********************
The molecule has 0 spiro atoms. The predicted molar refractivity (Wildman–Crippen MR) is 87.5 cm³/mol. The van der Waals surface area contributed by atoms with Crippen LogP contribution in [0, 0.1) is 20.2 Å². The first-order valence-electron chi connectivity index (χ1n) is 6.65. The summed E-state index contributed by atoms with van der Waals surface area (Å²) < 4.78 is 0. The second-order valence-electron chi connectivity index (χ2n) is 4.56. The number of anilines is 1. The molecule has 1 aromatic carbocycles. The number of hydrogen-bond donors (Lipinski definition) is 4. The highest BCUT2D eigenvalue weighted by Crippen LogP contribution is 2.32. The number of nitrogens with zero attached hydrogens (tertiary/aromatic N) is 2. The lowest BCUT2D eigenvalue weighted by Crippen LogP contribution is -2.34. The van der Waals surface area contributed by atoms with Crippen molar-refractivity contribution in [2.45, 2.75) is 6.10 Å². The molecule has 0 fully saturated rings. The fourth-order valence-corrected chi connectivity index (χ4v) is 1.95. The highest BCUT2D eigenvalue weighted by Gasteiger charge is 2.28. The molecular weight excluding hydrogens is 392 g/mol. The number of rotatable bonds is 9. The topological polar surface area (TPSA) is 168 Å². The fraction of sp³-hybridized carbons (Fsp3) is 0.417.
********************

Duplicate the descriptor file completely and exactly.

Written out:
The molecule has 0 spiro atoms. The predicted molar refractivity (Wildman–Crippen MR) is 87.5 cm³/mol. The van der Waals surface area contributed by atoms with Crippen LogP contribution in [0, 0.1) is 20.2 Å². The first-order valence-electron chi connectivity index (χ1n) is 6.65. The summed E-state index contributed by atoms with van der Waals surface area (Å²) < 4.78 is 0. The second-order valence-electron chi connectivity index (χ2n) is 4.56. The number of anilines is 1. The molecule has 1 aromatic carbocycles. The number of hydrogen-bond donors (Lipinski definition) is 4. The highest BCUT2D eigenvalue weighted by Crippen LogP contribution is 2.32. The number of nitrogens with zero attached hydrogens (tertiary/aromatic N) is 2. The lowest BCUT2D eigenvalue weighted by Crippen LogP contribution is -2.34. The van der Waals surface area contributed by atoms with Crippen molar-refractivity contribution in [2.45, 2.75) is 6.10 Å². The molecule has 0 fully saturated rings. The fourth-order valence-corrected chi connectivity index (χ4v) is 1.95. The highest BCUT2D eigenvalue weighted by Gasteiger charge is 2.28. The molecular weight excluding hydrogens is 392 g/mol. The number of rotatable bonds is 9. The topological polar surface area (TPSA) is 168 Å². The fraction of sp³-hybridized carbons (Fsp3) is 0.417.